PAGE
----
Someday we’re all going to have to learn to live in the shade of tall buildings, is what I’ve been saying for the past decade, to anyone who would listen. They tend to shut down when they hear that. It’s the sort of silence that arises when people don’t like what you’re saying, but because they haven’t thought about it, they don’t have anything to say – until you’ve left. Then they might start with eye-rolling.
But if we put together the arithmetic of the increased and increasing population, with the environmental need for density and ‘walkable neighbourhoods’ (a la Jane Jacobs), it’s obvious we need more mainstreets intensification. In this 21st Century, that means more condos.* Especially in an ideal location like Roncesvalles Village, where several streetcar lines meet the subway system and GO trains, and a recently modernized and expanded underground infrastructure. The latter ingredient was purposely installed with intensification in mind. The map of Toronto tells the story – that there are few locations where such “hub”-development would make as much sense.
‘Crowded’ some would say. But with open, creative minds, I am sure we can come up with new mixed-use developments where smaller spaces are designed in a way that makes people happy. No doubt, that would be in the aesthetics as well as the efficiency.
“Urban hubs” are the most logical next step, at least in my mind. At an intersection like Bloor and Dundas West, it is easy to imagine an amazing futuristic development that integrates thousands of people with retail, transportation, school, community spaces, and an intertwining (green?) pedestrian experience few have even dreamed of. Architecturally exciting of course.
Developing such a new and dense mixed-use community would go a long way towards creating a more “level playing field” too. The alternative: forcing middle-income people to spend hours every day driving, because they can only afford to live 50 kilometers away. I love that my daughter lives a 10-minute walk away. But increasing inequality will mean eventually she has to move much further out. I know a young woman# living alone in Mississauga, who would benefit in every way from inclusion in our community – an impossible dream now.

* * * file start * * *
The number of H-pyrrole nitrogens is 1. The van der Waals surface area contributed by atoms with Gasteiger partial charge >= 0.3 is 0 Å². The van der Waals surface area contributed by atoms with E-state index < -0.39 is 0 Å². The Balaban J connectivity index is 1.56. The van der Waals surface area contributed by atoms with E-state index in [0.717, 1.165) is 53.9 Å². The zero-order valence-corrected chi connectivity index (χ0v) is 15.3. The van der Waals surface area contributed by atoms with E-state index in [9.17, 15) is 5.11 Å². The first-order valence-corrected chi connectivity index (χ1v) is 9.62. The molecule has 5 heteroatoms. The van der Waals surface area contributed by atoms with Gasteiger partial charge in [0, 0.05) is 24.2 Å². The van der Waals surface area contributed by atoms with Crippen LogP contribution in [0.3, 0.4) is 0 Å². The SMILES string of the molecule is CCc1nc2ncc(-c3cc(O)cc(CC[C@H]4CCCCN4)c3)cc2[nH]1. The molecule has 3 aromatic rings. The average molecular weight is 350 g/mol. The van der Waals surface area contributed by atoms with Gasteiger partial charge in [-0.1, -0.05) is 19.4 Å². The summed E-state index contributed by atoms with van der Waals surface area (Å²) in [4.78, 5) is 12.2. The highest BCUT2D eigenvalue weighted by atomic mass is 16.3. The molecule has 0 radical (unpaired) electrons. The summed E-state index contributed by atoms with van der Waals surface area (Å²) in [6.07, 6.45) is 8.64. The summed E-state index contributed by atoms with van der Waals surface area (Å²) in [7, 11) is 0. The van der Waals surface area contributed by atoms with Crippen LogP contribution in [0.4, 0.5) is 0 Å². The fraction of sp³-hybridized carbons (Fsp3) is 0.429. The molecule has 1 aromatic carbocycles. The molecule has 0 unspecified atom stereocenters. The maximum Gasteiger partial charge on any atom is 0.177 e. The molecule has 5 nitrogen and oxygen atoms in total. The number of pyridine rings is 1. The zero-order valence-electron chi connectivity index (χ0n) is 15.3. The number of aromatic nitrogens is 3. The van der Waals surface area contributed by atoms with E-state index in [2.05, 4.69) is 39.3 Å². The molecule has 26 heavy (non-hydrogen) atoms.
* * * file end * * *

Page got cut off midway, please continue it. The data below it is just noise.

The alternative might mean some of the neighbours have to live in the shade of it all. Yes this means “sacrifice”. My experience of human beings is that they are capable of adjusting, and even eventually embracing things they once found loathsome. And is there any justification for keeping all of this spacious, green, convenient, beautiful neighbourhood to ourselves? Would that not be, at the end of it all, a self-destructive selfishness? And what’s a little shade, if the result is thousands of people living happier lives because of it. Fairness is important too, in a healthy community.
I am not imagining the homogenized vision of Christopher Hume, Toronto Star’s “Urban Issues” columnist in describing West Queen West: “The franchised forces of urban homogeneity — Shoppers Drug Mart, Tim Hortons, Subway and so on — have yet to make their deadening presence felt. They will, of course, as inevitably they must. And as Toronto’s streets are taken over by the officially sanctioned mixed-use condo complex — commercial at grade, residential above — this process of retail sterilization has reached into almost corner of the city.” *** (sic)
Hume illustrates exactly why we need to pro-actively talk about the great importance of the quality of the mix. We also need to ‘spread the word’ about the importance of bearing “the greater good” in mind, in all urban planning – not just the individual building as a developer’s investment.
As I commented online:
“I don’t buy the “inevitability” of it all. Things only change because those who see the need for it, get organized and work at influencing change. We need dense mixed-use development to accommodate the population, but the bylaws need to acknowledge the tremendous importance of the QUALITY of the mix. We need pro-active neighbourhood groups willing to do the work of understanding the complexities of urban planning in our socio-economic context, then deciding together what kind of community they want, longterm. Last but not least, do the “politics” of it. And that would make all the difference!”****
I’d add that our socio-economic context must include the real environmental and social needs, relative costs and benefits and (wait for it) – happiness.